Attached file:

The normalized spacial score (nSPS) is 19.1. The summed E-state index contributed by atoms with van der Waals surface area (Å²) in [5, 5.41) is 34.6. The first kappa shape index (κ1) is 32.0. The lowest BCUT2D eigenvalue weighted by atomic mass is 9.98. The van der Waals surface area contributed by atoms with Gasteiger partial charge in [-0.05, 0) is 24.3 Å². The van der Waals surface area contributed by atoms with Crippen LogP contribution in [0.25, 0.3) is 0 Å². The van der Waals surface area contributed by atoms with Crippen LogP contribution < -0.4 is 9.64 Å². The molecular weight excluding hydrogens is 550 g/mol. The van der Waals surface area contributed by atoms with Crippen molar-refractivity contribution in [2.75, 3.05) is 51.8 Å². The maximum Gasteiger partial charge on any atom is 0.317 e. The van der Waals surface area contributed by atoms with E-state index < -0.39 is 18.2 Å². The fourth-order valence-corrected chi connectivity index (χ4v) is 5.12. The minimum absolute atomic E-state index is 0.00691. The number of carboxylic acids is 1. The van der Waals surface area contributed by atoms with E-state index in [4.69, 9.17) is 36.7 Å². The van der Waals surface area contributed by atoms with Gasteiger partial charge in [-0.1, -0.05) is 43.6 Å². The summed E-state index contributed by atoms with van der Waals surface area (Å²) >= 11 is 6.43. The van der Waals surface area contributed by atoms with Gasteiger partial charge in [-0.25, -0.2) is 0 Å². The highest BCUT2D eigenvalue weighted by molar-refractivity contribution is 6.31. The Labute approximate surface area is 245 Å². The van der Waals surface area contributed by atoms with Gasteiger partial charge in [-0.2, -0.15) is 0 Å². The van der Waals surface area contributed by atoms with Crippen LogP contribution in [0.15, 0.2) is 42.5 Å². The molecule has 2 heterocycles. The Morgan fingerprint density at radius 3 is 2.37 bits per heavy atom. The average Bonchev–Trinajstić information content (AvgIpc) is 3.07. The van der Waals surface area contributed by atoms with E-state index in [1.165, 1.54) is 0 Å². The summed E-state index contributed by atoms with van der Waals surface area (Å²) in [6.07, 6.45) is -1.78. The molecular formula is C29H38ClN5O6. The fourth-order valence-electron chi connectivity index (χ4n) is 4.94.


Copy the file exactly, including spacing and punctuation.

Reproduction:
The normalized spacial score (nSPS) is 19.1. The summed E-state index contributed by atoms with van der Waals surface area (Å²) in [5, 5.41) is 34.6. The first kappa shape index (κ1) is 32.0. The lowest BCUT2D eigenvalue weighted by atomic mass is 9.98. The van der Waals surface area contributed by atoms with Gasteiger partial charge in [-0.05, 0) is 24.3 Å². The van der Waals surface area contributed by atoms with Crippen LogP contribution in [0.25, 0.3) is 0 Å². The van der Waals surface area contributed by atoms with Crippen LogP contribution < -0.4 is 9.64 Å². The molecular weight excluding hydrogens is 550 g/mol. The van der Waals surface area contributed by atoms with Crippen molar-refractivity contribution in [2.75, 3.05) is 51.8 Å². The maximum Gasteiger partial charge on any atom is 0.317 e. The van der Waals surface area contributed by atoms with E-state index < -0.39 is 18.2 Å². The fourth-order valence-corrected chi connectivity index (χ4v) is 5.12. The minimum absolute atomic E-state index is 0.00691. The number of carboxylic acids is 1. The van der Waals surface area contributed by atoms with E-state index in [4.69, 9.17) is 36.7 Å². The van der Waals surface area contributed by atoms with Gasteiger partial charge in [-0.1, -0.05) is 43.6 Å². The summed E-state index contributed by atoms with van der Waals surface area (Å²) >= 11 is 6.43. The van der Waals surface area contributed by atoms with Gasteiger partial charge in [-0.25, -0.2) is 0 Å². The highest BCUT2D eigenvalue weighted by molar-refractivity contribution is 6.31. The Labute approximate surface area is 245 Å². The van der Waals surface area contributed by atoms with Gasteiger partial charge in [-0.2, -0.15) is 0 Å². The van der Waals surface area contributed by atoms with Crippen LogP contribution in [0.15, 0.2) is 42.5 Å². The molecule has 2 heterocycles. The Morgan fingerprint density at radius 3 is 2.37 bits per heavy atom. The average Bonchev–Trinajstić information content (AvgIpc) is 3.07. The van der Waals surface area contributed by atoms with E-state index in [1.165, 1.54) is 0 Å². The summed E-state index contributed by atoms with van der Waals surface area (Å²) in [6.07, 6.45) is -1.78. The molecular formula is C29H38ClN5O6. The fourth-order valence-electron chi connectivity index (χ4n) is 4.94.